– New conversation between Denis and filmmaker Barry Jenkins
– New selected-scene commentary with Godard
– New interviews with actors Denis Lavant and Grégoire Colin
– New video essay by film scholar Judith Mayne
– New English subtitle translation
– PLUS: An essay by critic Girish Shambu
The piece with Denis and Barry Jenkins digs fairly deep and is a worthwhile listen, though they talk a lot about the Black Lives Matter movement, whose link with the film felt a bit tenuous.
Godard’s selected scene commentary runs for close to 20 minutes, so is a little short, but she provides detailed and fascinating information about her work on the film and what Denis and herself wanted to achieve visually.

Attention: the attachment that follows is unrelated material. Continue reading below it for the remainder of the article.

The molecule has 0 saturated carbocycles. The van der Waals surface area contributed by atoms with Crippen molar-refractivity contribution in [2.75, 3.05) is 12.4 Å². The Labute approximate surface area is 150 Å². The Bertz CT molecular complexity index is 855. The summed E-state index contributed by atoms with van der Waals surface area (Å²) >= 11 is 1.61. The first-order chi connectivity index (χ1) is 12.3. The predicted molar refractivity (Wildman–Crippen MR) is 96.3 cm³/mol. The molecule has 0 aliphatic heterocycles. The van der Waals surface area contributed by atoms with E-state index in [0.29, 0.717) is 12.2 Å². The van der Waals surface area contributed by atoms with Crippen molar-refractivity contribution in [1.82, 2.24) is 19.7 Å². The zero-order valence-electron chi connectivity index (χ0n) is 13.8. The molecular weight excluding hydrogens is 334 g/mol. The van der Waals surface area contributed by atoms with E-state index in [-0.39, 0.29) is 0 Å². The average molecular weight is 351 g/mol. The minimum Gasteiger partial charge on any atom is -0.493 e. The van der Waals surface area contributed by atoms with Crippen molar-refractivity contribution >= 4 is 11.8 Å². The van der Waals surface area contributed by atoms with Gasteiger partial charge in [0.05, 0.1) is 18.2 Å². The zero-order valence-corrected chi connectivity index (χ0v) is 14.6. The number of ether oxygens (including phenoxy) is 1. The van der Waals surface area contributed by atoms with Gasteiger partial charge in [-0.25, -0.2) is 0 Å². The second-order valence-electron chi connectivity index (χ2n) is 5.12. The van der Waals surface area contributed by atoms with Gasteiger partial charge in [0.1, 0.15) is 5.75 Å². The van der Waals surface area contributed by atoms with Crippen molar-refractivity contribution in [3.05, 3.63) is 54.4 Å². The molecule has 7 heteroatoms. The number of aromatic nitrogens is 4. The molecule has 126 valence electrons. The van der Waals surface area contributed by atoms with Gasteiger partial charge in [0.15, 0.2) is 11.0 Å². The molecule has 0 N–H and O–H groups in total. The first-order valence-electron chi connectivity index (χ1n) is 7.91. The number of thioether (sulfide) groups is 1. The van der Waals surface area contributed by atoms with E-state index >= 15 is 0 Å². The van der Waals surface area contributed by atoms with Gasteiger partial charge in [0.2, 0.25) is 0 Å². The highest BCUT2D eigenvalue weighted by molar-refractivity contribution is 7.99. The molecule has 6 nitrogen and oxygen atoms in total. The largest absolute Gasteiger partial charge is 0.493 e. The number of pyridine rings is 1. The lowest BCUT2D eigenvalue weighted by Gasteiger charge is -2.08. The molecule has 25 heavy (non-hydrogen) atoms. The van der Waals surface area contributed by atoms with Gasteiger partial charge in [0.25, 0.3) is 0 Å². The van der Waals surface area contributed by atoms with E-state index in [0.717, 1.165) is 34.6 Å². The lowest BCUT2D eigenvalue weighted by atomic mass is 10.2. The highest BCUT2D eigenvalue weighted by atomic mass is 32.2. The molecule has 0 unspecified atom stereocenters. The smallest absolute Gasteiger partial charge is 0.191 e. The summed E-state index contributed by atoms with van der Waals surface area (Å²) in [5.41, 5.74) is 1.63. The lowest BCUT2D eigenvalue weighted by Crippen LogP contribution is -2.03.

The interviews with Lavant and Colin are fairly substantial too and cover a lot of ground on the prep the actors went through and what they were aiming for.
Judith Mayne’s video essay is intriguing too and the booklet contains one of Criterion’s typically thought-provoking essays on the film. So it’s a well-compiled set all round that comes highly recommended.